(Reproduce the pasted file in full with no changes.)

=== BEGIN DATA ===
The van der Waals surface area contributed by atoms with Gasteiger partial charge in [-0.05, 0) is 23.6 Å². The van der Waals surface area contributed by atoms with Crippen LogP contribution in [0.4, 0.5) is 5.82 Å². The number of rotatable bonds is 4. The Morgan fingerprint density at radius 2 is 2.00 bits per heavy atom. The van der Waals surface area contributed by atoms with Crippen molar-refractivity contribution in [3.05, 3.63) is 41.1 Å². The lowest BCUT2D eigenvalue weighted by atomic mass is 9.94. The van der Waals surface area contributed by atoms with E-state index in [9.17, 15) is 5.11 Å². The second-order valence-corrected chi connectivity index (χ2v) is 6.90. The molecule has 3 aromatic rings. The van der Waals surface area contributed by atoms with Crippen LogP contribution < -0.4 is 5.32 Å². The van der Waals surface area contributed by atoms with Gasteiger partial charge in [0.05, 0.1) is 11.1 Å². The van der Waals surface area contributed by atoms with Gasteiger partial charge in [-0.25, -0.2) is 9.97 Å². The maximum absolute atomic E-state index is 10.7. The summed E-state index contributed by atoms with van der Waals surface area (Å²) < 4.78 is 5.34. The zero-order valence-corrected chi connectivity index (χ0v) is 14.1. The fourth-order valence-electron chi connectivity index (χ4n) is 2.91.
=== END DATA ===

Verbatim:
The van der Waals surface area contributed by atoms with Gasteiger partial charge in [-0.05, 0) is 23.6 Å². The van der Waals surface area contributed by atoms with Crippen LogP contribution in [0.4, 0.5) is 5.82 Å². The number of rotatable bonds is 4. The Morgan fingerprint density at radius 2 is 2.00 bits per heavy atom. The van der Waals surface area contributed by atoms with Crippen molar-refractivity contribution in [3.05, 3.63) is 41.1 Å². The lowest BCUT2D eigenvalue weighted by atomic mass is 9.94. The van der Waals surface area contributed by atoms with E-state index in [9.17, 15) is 5.11 Å². The second-order valence-corrected chi connectivity index (χ2v) is 6.90. The molecule has 3 aromatic rings. The van der Waals surface area contributed by atoms with Crippen LogP contribution < -0.4 is 5.32 Å². The van der Waals surface area contributed by atoms with Gasteiger partial charge in [0.05, 0.1) is 11.1 Å². The van der Waals surface area contributed by atoms with Gasteiger partial charge in [-0.25, -0.2) is 9.97 Å². The maximum absolute atomic E-state index is 10.7. The summed E-state index contributed by atoms with van der Waals surface area (Å²) < 4.78 is 5.34. The zero-order valence-corrected chi connectivity index (χ0v) is 14.1. The fourth-order valence-electron chi connectivity index (χ4n) is 2.91.